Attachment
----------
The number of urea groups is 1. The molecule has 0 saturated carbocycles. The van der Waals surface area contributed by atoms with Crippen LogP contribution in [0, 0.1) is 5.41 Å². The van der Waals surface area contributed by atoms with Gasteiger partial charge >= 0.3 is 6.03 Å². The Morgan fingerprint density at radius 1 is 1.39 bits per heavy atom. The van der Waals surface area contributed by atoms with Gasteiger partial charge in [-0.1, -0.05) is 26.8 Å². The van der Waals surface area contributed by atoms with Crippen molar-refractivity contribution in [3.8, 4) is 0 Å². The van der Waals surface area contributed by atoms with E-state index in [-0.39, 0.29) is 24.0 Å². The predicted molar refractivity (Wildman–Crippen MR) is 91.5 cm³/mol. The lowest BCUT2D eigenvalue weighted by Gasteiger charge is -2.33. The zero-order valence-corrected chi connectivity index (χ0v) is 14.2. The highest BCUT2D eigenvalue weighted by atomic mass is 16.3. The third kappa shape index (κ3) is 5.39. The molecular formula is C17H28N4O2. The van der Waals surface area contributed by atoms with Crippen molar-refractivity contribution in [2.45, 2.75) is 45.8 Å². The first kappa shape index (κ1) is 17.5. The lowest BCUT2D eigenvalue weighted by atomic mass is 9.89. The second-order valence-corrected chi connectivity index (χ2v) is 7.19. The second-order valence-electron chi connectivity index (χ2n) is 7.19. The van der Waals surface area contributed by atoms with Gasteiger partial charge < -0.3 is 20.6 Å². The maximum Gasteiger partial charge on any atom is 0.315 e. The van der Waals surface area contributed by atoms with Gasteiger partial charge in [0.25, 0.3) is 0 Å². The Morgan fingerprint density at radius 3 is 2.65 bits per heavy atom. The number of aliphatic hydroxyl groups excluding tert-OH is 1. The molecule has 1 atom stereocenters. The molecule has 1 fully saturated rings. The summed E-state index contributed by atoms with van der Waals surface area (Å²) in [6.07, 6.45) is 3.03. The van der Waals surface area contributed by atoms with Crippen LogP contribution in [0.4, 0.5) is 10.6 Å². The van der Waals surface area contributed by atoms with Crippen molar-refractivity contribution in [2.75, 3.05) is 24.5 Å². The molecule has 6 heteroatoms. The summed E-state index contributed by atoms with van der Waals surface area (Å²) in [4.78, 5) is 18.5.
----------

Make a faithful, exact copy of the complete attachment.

The number of urea groups is 1. The molecule has 0 saturated carbocycles. The van der Waals surface area contributed by atoms with Crippen LogP contribution in [0, 0.1) is 5.41 Å². The van der Waals surface area contributed by atoms with Gasteiger partial charge >= 0.3 is 6.03 Å². The Morgan fingerprint density at radius 1 is 1.39 bits per heavy atom. The van der Waals surface area contributed by atoms with Gasteiger partial charge in [-0.1, -0.05) is 26.8 Å². The van der Waals surface area contributed by atoms with Crippen molar-refractivity contribution in [3.8, 4) is 0 Å². The van der Waals surface area contributed by atoms with E-state index in [-0.39, 0.29) is 24.0 Å². The predicted molar refractivity (Wildman–Crippen MR) is 91.5 cm³/mol. The lowest BCUT2D eigenvalue weighted by Gasteiger charge is -2.33. The zero-order valence-corrected chi connectivity index (χ0v) is 14.2. The highest BCUT2D eigenvalue weighted by atomic mass is 16.3. The third kappa shape index (κ3) is 5.39. The molecular formula is C17H28N4O2. The van der Waals surface area contributed by atoms with Crippen molar-refractivity contribution in [2.45, 2.75) is 45.8 Å². The first kappa shape index (κ1) is 17.5. The lowest BCUT2D eigenvalue weighted by atomic mass is 9.89. The second-order valence-corrected chi connectivity index (χ2v) is 7.19. The second-order valence-electron chi connectivity index (χ2n) is 7.19. The van der Waals surface area contributed by atoms with Gasteiger partial charge < -0.3 is 20.6 Å². The maximum Gasteiger partial charge on any atom is 0.315 e. The van der Waals surface area contributed by atoms with Gasteiger partial charge in [0.25, 0.3) is 0 Å². The Morgan fingerprint density at radius 3 is 2.65 bits per heavy atom. The number of aliphatic hydroxyl groups excluding tert-OH is 1. The molecule has 1 atom stereocenters. The molecule has 1 fully saturated rings. The summed E-state index contributed by atoms with van der Waals surface area (Å²) in [6.07, 6.45) is 3.03. The van der Waals surface area contributed by atoms with Crippen LogP contribution in [0.4, 0.5) is 10.6 Å². The van der Waals surface area contributed by atoms with Crippen molar-refractivity contribution in [2.75, 3.05) is 24.5 Å². The molecule has 6 heteroatoms. The summed E-state index contributed by atoms with van der Waals surface area (Å²) in [4.78, 5) is 18.5.